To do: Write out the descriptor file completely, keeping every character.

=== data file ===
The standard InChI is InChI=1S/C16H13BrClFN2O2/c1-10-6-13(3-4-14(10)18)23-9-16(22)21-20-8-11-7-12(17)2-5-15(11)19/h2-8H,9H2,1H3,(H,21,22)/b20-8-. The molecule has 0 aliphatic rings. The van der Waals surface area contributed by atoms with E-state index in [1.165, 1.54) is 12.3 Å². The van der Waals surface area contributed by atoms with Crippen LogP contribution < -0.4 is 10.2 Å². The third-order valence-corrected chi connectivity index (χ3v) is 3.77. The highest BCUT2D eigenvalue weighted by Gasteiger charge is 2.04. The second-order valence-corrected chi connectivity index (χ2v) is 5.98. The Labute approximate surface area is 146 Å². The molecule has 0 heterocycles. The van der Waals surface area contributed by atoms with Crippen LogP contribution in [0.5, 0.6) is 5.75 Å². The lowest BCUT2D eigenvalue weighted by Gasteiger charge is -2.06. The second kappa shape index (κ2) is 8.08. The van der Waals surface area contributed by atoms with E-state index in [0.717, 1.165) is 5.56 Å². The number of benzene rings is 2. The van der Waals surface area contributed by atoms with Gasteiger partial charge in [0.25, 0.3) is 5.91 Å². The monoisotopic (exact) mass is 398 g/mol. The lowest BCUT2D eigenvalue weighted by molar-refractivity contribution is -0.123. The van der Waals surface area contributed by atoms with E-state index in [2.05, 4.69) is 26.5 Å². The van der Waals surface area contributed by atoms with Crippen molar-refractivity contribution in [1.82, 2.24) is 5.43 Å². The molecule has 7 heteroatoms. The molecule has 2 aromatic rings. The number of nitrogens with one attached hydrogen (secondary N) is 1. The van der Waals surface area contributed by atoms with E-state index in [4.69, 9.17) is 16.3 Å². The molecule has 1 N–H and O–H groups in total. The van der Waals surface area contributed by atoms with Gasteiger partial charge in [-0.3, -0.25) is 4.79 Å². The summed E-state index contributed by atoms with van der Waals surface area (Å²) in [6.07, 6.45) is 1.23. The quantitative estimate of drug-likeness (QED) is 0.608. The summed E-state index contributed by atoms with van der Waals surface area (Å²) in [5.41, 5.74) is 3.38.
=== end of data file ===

The standard InChI is InChI=1S/C16H13BrClFN2O2/c1-10-6-13(3-4-14(10)18)23-9-16(22)21-20-8-11-7-12(17)2-5-15(11)19/h2-8H,9H2,1H3,(H,21,22)/b20-8-. The molecule has 0 aliphatic rings. The van der Waals surface area contributed by atoms with E-state index in [1.165, 1.54) is 12.3 Å². The van der Waals surface area contributed by atoms with Crippen LogP contribution < -0.4 is 10.2 Å². The third-order valence-corrected chi connectivity index (χ3v) is 3.77. The highest BCUT2D eigenvalue weighted by Gasteiger charge is 2.04. The second-order valence-corrected chi connectivity index (χ2v) is 5.98. The Labute approximate surface area is 146 Å². The molecule has 0 heterocycles. The van der Waals surface area contributed by atoms with Crippen LogP contribution in [0.5, 0.6) is 5.75 Å². The lowest BCUT2D eigenvalue weighted by Gasteiger charge is -2.06. The second kappa shape index (κ2) is 8.08. The van der Waals surface area contributed by atoms with E-state index in [0.717, 1.165) is 5.56 Å². The number of benzene rings is 2. The van der Waals surface area contributed by atoms with Gasteiger partial charge in [0.25, 0.3) is 5.91 Å². The monoisotopic (exact) mass is 398 g/mol. The lowest BCUT2D eigenvalue weighted by molar-refractivity contribution is -0.123. The van der Waals surface area contributed by atoms with E-state index in [2.05, 4.69) is 26.5 Å². The van der Waals surface area contributed by atoms with Crippen molar-refractivity contribution in [1.82, 2.24) is 5.43 Å². The molecule has 7 heteroatoms. The molecule has 2 aromatic rings. The number of nitrogens with one attached hydrogen (secondary N) is 1. The van der Waals surface area contributed by atoms with E-state index in [4.69, 9.17) is 16.3 Å². The molecule has 1 N–H and O–H groups in total. The van der Waals surface area contributed by atoms with Gasteiger partial charge in [-0.3, -0.25) is 4.79 Å². The summed E-state index contributed by atoms with van der Waals surface area (Å²) in [6.07, 6.45) is 1.23. The quantitative estimate of drug-likeness (QED) is 0.608. The summed E-state index contributed by atoms with van der Waals surface area (Å²) in [5.41, 5.74) is 3.38.